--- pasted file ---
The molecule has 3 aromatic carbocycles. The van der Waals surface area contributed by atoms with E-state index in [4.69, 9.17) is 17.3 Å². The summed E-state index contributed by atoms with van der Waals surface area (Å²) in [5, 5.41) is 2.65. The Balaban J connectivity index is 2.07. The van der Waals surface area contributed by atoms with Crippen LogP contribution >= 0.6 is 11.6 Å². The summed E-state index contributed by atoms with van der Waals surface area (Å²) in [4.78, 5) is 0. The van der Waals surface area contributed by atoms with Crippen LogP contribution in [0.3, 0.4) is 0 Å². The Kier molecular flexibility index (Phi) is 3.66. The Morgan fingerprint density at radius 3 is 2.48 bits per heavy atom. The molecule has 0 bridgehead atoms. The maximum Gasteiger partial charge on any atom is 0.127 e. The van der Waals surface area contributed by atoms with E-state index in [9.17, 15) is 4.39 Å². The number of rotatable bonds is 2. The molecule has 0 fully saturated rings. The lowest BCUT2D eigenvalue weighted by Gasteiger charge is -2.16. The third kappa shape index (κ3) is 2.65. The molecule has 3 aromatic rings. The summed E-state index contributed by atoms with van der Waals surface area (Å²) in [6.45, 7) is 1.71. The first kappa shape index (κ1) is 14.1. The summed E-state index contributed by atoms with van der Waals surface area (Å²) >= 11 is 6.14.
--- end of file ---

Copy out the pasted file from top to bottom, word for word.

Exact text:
The molecule has 3 aromatic carbocycles. The van der Waals surface area contributed by atoms with E-state index in [4.69, 9.17) is 17.3 Å². The summed E-state index contributed by atoms with van der Waals surface area (Å²) in [5, 5.41) is 2.65. The Balaban J connectivity index is 2.07. The van der Waals surface area contributed by atoms with Crippen LogP contribution >= 0.6 is 11.6 Å². The summed E-state index contributed by atoms with van der Waals surface area (Å²) in [4.78, 5) is 0. The van der Waals surface area contributed by atoms with Crippen LogP contribution in [0.3, 0.4) is 0 Å². The Kier molecular flexibility index (Phi) is 3.66. The Morgan fingerprint density at radius 3 is 2.48 bits per heavy atom. The molecule has 0 bridgehead atoms. The maximum Gasteiger partial charge on any atom is 0.127 e. The van der Waals surface area contributed by atoms with E-state index in [9.17, 15) is 4.39 Å². The number of rotatable bonds is 2. The molecule has 0 fully saturated rings. The lowest BCUT2D eigenvalue weighted by Gasteiger charge is -2.16. The third kappa shape index (κ3) is 2.65. The molecule has 3 aromatic rings. The summed E-state index contributed by atoms with van der Waals surface area (Å²) in [6.45, 7) is 1.71. The first kappa shape index (κ1) is 14.1. The summed E-state index contributed by atoms with van der Waals surface area (Å²) >= 11 is 6.14.